Exclusive: Incoming LISC CEO Pledges To Keep Helping Black Americans Despite New Challenges

Exclusive: Incoming LISC CEO Pledges To Keep Helping Black Americans Despite New Challenges

Reducing inequality in such critical areas as uneven finances and disproportionate conditions remain long-standing issues for many Black Americans.

However, Michael T. Pugh, the newly named CEO of Local Initiatives Support Corp. (LISC), aims to help combat those problems. He told BLACK ENTERPRISE that he is committed to LISC’s mission to close the racial and economic wealth, opportunity, and health gaps.

Pugh plans to pursue this quest when he becomes LISC’s top executive on Oct. 2, 2023. He will start two days after leaving as president and CEO of Carver Bancorp Inc. Carver owns one of the nation’s largest publicly traded, Black-led banks, Carver Federal Savings Bank, with over $720 million in assets.

LISC is one of the country’s largest community development nonprofits. It reports investing almost $30 billion to create 490,000 affordable homes and apartments and develop 81.4 million square feet of retail, community, and educational space. They’ve also helped tens of thousands of people find employment and improve their finances since being founded in 1979.

LISC declared it deployed a record $2.8 billion last year, with Pugh attributing the bulk of the investment to affordable housing. He added that LISC’s small business program supports over 100 business development organizations in American cities, providing direct technical aid to those firms.

He explained that LISC’s small business programs are designed to close the capital gap for Black and minority-owned small businesses. For example, LISC has launched two supplier diversity programs with Abbott Labs and JPMorgan Chase to expand business contracting to Black and minority-owned small businesses. Through these programs, $7.3 million has been invested in 28 businesses so far.

Pugh says LISC has partnered with JPMorgan Chase on the Entrepreneurs of Color Fund (EOCF). “We provide direct investment as well as work with local CDFIs, enabling them to increase their investment in such businesses. Since its inception, EOCF has provided $285 million in lending to minority-owned small businesses.”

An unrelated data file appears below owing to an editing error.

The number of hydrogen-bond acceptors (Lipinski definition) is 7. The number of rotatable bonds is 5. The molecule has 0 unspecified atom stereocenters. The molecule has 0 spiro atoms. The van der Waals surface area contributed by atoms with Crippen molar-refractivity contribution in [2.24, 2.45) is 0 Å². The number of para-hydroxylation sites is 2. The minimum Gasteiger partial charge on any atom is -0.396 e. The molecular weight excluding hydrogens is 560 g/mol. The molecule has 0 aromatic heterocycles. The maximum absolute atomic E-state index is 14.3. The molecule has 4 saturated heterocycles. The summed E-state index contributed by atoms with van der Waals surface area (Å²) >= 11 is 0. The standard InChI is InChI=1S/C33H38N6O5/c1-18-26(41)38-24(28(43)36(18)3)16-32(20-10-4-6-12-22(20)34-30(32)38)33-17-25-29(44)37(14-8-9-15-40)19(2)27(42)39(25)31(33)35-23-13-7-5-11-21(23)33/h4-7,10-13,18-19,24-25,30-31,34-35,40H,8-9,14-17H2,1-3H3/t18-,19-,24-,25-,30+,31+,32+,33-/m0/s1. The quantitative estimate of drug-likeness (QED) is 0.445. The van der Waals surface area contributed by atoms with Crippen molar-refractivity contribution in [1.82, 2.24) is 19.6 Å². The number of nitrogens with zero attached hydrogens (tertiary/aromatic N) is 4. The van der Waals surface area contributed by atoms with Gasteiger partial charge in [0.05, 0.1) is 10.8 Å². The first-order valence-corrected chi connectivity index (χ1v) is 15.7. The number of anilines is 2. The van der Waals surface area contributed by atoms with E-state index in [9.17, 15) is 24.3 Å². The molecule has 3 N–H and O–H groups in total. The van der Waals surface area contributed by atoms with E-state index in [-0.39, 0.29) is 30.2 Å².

LISC shared that Pugh has over 30 years of experience in banking, with a particular focus on expanding access to capital for underserved families, businesses, and communities.

Reflecting on Pugh’s new role, LISC Board Chair Robert E. Rubin stated, “Michael is passionate about extending opportunities to people who have not had the chance to fully participate in the American economy.”

In the first quarter of 2023, Pugh says 75% of LISC’s closed loans—totaling $67 million—went to BIPOC-led organizations and their BIPOC sponsors. When asked how much LISC expects to invest this year, Pugh says LISC does not publicly disclose its investment totals until the year closes.

Still, in the past four years, he informed Black Enterprise there has been record investment, averaging $2.2 billion annually. Historically, most of LISC’s investment is, and continues to be, focused on affordable housing.

“Our investment areas will focus on those that will help close the racial health, wealth, and opportunity gap; support economic recovery in urban and rural communities; and support local strategies that can have a great impact on the communities we work in, including education, safety and health programs, climate resiliency, and workforce and skill-building centers.”

Per MinorityBank.com banking analyst William Michael Cunningham, Pugh moving from Carver to LISC is a good move, providing him with a broader geographical footprint. But Cunningham added the lack of vision concerning the most important issues impacting Blacks, like maternal mortality, exposes a critical fault in the entire community development industry that needs to be recognized.

Cunningham maintains that industry players like LISC must think more expansively about new ways to invest in the Black community, including expanding into international alliances. For example, he says LISC should be considering how to help Black farmers sell their produce to BRICS countries, allowing them to expand their markets and boost revenue.

Simultaneously, Pugh says LISC is focused on empowering underserved communities to face ongoing challenges such as inflation, interest rates, and rising housing costs. LISC is among entities dealing with obstacles like rising interest rates affecting the development of new affordable housing projects.

“We will continue to prioritize softening the blow of these challenges and looking for innovative ways to address these issues.” He added climate change is another urgent, massive concern.

“Every day, we see natural disasters ravaging towns and devastating livelihoods. Black communities are disproportionately impacted by climate change.”

For its part, Pugh states, “LISC already does extensive work in climate resiliency—from offering green jobs training to developing equitable disaster relief efforts to constructing energy-efficient affordable housing— and we will continue to prioritize this as this touches upon all aspects of our work and conditions are likely to worsen in the coming years.”

Check out more details on LISC’s investments here.

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